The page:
A Muslim leader from South Jersey connects communities and builds bridges

Kevin Riordan, The Philadelphia Inquirer on

Published in Religious News

PHILADELPHIA — A word common to Arabic, Persian, and Urdu — three of the languages Muqqadas Ejaz uses in addition to English — aptly describes her mission. The word is muhsen, and it means “doing good.”

Muhsen also is the name of one of the half-dozen local and national American Muslim organizations to which Ejaz — an advocate, volunteer, and networker extraordinaire — devotes her time and her formidable people skills.

“In my head, I have a formula for life,” Ejaz, 37, said in an interview at GCLEA (Gracious Center for Learning and Enrichment), a mosque in Cherry Hill, New Jersey. She lives in the township with her husband, Umair Chaudhry, a software engineer, and their daughter, Anaya, 7.

“You create opportunities for others, and God creates opportunities for you,” said Ejaz.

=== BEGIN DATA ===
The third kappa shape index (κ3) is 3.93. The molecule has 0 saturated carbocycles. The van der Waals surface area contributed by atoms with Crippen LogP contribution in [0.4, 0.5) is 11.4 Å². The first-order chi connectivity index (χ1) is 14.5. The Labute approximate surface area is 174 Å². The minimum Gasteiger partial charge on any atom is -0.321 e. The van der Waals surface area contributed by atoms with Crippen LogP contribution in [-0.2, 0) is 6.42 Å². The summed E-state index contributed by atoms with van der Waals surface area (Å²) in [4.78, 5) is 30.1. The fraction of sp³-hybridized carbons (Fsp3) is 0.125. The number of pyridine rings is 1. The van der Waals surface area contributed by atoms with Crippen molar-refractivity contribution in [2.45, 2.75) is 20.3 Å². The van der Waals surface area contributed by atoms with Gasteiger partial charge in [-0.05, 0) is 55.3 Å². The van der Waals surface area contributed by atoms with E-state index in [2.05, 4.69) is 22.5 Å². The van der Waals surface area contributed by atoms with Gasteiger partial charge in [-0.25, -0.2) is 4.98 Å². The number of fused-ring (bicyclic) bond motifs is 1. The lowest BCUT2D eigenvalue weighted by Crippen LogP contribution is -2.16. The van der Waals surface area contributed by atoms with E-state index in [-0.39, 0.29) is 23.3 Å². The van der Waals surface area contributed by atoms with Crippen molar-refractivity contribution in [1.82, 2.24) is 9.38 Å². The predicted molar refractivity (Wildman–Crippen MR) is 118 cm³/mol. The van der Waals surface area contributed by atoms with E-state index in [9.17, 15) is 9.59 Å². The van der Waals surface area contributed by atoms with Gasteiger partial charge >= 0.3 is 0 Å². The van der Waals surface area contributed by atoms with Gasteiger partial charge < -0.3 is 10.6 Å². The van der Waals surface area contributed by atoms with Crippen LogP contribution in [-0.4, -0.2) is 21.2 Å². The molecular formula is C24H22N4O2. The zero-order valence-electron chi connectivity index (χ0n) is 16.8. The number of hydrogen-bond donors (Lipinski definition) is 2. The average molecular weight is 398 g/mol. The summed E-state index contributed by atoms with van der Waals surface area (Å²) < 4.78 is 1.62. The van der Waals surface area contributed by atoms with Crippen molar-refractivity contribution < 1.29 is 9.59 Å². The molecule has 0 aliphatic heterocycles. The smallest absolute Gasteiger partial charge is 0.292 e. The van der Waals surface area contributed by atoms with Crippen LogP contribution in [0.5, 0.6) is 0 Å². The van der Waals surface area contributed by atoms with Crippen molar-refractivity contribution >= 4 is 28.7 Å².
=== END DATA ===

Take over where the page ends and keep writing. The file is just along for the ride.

From helping out with everything from vaccinations to voter registration, she said, “I grab any opportunity I can to benefit the community.”

Known as “Mookie” to friends and associates — 150 of whom attended a July 7 event to celebrate her election to the Camden County Democratic Committee — Ejaz “is a doer,” said Fozia Janjua, the first American Muslim to serve on the Mount Laurel township council.


“She was one of my biggest supporters when I was running,” said Janjua, one of 20 American Muslims elected to local political offices last year in the Garden State, according to the Muslim League of Voters of New Jersey.

Ejaz “encourages other women and people from the South Asian community to get involved,” Janjua said. “She wants everybody to succeed.”

Born in Lahore, Pakistan, in 1984, Ejaz grew up the eldest of four siblings in a middle-class household. Her family was politically active and believed girls as well as boys should be well-educated.

Her father, a successful businessman named Mohammad Tahir, “is my inspiration,” Ejaz said. She emigrated to the United States with her parents in 2002 — my father “is in love with America,” she said — and lived in Texas and Georgia before moving to South Jersey in 2007.


swipe to next page
©2021 The Philadelphia Inquirer. Visit Distributed by Tribune Content Agency, LLC.